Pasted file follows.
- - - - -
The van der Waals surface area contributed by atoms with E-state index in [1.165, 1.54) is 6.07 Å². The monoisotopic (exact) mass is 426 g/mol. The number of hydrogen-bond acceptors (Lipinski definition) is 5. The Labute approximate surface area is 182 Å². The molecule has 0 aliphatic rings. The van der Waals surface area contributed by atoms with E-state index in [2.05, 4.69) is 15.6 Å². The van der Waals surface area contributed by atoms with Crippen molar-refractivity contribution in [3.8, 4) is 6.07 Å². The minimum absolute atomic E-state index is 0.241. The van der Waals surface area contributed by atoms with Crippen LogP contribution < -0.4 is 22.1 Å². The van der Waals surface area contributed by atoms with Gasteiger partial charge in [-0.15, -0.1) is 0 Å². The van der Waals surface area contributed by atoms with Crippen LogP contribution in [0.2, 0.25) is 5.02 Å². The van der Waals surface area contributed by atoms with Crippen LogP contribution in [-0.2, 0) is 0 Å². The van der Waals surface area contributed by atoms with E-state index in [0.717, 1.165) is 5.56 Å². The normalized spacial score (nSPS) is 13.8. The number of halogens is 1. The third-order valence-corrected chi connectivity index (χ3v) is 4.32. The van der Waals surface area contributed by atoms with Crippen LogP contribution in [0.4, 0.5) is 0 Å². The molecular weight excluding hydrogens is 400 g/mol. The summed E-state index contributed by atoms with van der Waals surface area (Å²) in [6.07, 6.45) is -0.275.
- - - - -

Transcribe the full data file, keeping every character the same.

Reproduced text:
The van der Waals surface area contributed by atoms with E-state index in [1.165, 1.54) is 6.07 Å². The monoisotopic (exact) mass is 426 g/mol. The number of hydrogen-bond acceptors (Lipinski definition) is 5. The Labute approximate surface area is 182 Å². The molecule has 0 aliphatic rings. The van der Waals surface area contributed by atoms with E-state index in [2.05, 4.69) is 15.6 Å². The van der Waals surface area contributed by atoms with Crippen molar-refractivity contribution in [3.8, 4) is 6.07 Å². The minimum absolute atomic E-state index is 0.241. The van der Waals surface area contributed by atoms with Crippen LogP contribution < -0.4 is 22.1 Å². The van der Waals surface area contributed by atoms with Gasteiger partial charge in [-0.15, -0.1) is 0 Å². The van der Waals surface area contributed by atoms with Crippen LogP contribution in [0.2, 0.25) is 5.02 Å². The van der Waals surface area contributed by atoms with Crippen LogP contribution in [-0.2, 0) is 0 Å². The van der Waals surface area contributed by atoms with E-state index in [0.717, 1.165) is 5.56 Å². The normalized spacial score (nSPS) is 13.8. The number of halogens is 1. The third-order valence-corrected chi connectivity index (χ3v) is 4.32. The van der Waals surface area contributed by atoms with Crippen LogP contribution in [0.4, 0.5) is 0 Å². The molecular weight excluding hydrogens is 400 g/mol. The summed E-state index contributed by atoms with van der Waals surface area (Å²) in [6.07, 6.45) is -0.275.